Many of us have held the doctrine of hell close to our hearts and accepted it as part of God’s plan, but we must be aware of the truth, and realize what this doctrine is, and how it has negatively impacted the image of the one true God. God’s word in its original form taught us that we could die, and that God didn’t want this for us. In fact, God doesn’t even want the wicked to die, “but rather that they turn from their ways and live” (Ezekiel 33:11). If we teach the lost that God wants them to burn forever in their present state of being, yet He also loves them; how can we justify ourselves in this? We must make every effort to tell the world that God loves them, and that he sent his only begotten son to give each and every one of them a chance to escape death and have everlasting life. 


We must first understand that death is God’s enemy. According to God’s word “the last enemy to be destroyed is death” (1 Corinthians 15:26). The simple fact that death is referred to as an enemy should help us understand where and who it comes from. Death is not a gift from God as it is often portrayed today.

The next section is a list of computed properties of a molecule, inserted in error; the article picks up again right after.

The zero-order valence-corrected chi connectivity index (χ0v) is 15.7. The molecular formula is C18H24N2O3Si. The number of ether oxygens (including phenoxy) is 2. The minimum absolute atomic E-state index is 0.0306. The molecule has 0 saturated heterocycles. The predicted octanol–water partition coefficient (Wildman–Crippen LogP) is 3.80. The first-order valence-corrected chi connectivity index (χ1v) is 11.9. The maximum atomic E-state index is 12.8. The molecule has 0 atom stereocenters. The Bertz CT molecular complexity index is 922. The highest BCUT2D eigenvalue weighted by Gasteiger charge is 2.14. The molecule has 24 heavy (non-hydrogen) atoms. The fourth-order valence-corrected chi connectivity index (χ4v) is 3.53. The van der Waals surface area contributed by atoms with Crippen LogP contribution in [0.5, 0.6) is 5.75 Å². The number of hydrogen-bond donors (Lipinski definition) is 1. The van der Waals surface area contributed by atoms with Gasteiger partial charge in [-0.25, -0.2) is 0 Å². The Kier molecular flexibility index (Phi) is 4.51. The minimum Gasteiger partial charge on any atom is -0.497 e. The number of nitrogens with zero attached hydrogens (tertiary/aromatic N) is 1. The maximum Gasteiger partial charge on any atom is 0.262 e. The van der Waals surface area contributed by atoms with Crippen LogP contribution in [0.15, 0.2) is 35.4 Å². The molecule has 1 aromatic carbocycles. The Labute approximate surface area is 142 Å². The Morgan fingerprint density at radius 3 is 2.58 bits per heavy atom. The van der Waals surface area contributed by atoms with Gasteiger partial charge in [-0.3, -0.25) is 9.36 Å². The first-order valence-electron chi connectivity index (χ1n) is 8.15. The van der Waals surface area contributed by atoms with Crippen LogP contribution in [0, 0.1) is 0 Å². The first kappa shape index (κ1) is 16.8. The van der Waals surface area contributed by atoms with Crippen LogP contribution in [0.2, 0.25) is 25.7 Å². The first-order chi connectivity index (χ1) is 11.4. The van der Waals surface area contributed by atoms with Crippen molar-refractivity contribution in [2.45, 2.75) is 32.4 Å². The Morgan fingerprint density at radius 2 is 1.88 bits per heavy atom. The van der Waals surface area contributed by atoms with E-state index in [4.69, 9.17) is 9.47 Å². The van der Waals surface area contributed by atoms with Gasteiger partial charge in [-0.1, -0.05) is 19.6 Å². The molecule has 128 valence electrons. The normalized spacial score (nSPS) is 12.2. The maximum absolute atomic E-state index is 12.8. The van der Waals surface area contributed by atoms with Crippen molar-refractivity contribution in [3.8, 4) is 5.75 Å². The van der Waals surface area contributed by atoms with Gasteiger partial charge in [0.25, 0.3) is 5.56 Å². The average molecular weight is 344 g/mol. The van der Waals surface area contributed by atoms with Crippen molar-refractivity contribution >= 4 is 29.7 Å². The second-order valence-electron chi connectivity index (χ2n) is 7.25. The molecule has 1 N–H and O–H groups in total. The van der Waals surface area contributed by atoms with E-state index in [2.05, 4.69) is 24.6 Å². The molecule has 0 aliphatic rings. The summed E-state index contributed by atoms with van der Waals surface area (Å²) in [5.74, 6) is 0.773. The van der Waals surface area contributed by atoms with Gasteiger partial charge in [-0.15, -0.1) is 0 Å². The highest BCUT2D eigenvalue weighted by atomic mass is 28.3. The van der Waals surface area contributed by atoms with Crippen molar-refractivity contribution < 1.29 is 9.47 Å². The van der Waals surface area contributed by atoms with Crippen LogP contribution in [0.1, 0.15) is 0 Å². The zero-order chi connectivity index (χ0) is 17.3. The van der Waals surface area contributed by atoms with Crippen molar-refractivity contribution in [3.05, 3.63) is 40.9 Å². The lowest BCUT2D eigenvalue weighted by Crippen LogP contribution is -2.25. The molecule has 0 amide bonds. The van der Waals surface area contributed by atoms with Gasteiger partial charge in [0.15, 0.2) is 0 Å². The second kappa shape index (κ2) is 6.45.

In the beginning, man lived as God wanted, without the possibility of death. However, man sinned which brought about death (Romans 6:23). As death entered the world, the power of death was given to the devil.  

 “…so that by his (Jesus') death he might break the power of him who holds the power of death—that is, the devil” Hebrews 2:14

With the power of death being held by the devil, we should never associate it with God’s will. As Peter warned us, it was our “enemy the devil” who “prowls around like a roaring lion looking for someone to devour” (1 Peter 5:8). 

God wants all people to live, even the wicked. There were times when the death of a person or persons was inevitable, as with Sodom and Gomorrah, but even these deaths were not what God wanted. 

“As surely as I live, declares the Sovereign LORD, I take no pleasure in the death of the wicked, but rather that they turn from their ways and live.” (Ezekiel 33:11)  

As God’s son, Jesus was well aware of God’s take on death, which is why he often used the authority God gave him to raise the dead. The love and compassion that God has for us was revealed by Jesus Christ. If we had any confusion about God’s role in death before the life of Jesus, little should remain here after.